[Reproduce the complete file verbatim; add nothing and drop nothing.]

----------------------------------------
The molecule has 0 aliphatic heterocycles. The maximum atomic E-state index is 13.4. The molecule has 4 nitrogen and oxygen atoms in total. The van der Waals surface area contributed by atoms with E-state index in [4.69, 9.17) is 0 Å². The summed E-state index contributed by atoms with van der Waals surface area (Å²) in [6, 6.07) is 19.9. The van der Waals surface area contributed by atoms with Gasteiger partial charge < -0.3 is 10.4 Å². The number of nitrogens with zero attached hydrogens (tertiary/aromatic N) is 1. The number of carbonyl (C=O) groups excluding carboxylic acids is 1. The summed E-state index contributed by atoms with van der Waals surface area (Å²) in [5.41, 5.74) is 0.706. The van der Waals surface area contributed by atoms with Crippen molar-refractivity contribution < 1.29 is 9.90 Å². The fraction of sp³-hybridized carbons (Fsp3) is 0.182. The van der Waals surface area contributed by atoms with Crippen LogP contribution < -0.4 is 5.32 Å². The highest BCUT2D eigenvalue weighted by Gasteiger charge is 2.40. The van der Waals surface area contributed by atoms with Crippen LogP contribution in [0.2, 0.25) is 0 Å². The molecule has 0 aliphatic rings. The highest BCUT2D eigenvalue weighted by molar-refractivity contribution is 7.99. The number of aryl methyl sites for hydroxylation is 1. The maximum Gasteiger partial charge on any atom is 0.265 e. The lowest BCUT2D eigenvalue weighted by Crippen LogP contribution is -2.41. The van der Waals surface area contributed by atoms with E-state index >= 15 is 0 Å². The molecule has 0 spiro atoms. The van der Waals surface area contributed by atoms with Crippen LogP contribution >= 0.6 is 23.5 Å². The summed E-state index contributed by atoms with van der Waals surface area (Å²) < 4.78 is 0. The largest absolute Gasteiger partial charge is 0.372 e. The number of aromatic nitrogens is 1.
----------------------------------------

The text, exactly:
The molecule has 0 aliphatic heterocycles. The maximum atomic E-state index is 13.4. The molecule has 4 nitrogen and oxygen atoms in total. The van der Waals surface area contributed by atoms with E-state index in [4.69, 9.17) is 0 Å². The summed E-state index contributed by atoms with van der Waals surface area (Å²) in [6, 6.07) is 19.9. The van der Waals surface area contributed by atoms with Gasteiger partial charge < -0.3 is 10.4 Å². The number of nitrogens with zero attached hydrogens (tertiary/aromatic N) is 1. The number of carbonyl (C=O) groups excluding carboxylic acids is 1. The summed E-state index contributed by atoms with van der Waals surface area (Å²) in [5.41, 5.74) is 0.706. The van der Waals surface area contributed by atoms with Crippen molar-refractivity contribution < 1.29 is 9.90 Å². The fraction of sp³-hybridized carbons (Fsp3) is 0.182. The van der Waals surface area contributed by atoms with Crippen LogP contribution < -0.4 is 5.32 Å². The highest BCUT2D eigenvalue weighted by Gasteiger charge is 2.40. The van der Waals surface area contributed by atoms with Crippen LogP contribution in [0.2, 0.25) is 0 Å². The molecule has 0 aliphatic rings. The highest BCUT2D eigenvalue weighted by molar-refractivity contribution is 7.99. The number of aryl methyl sites for hydroxylation is 1. The maximum Gasteiger partial charge on any atom is 0.265 e. The lowest BCUT2D eigenvalue weighted by Crippen LogP contribution is -2.41. The van der Waals surface area contributed by atoms with E-state index >= 15 is 0 Å². The molecule has 0 spiro atoms. The van der Waals surface area contributed by atoms with Crippen LogP contribution >= 0.6 is 23.5 Å². The summed E-state index contributed by atoms with van der Waals surface area (Å²) < 4.78 is 0. The largest absolute Gasteiger partial charge is 0.372 e. The number of aromatic nitrogens is 1.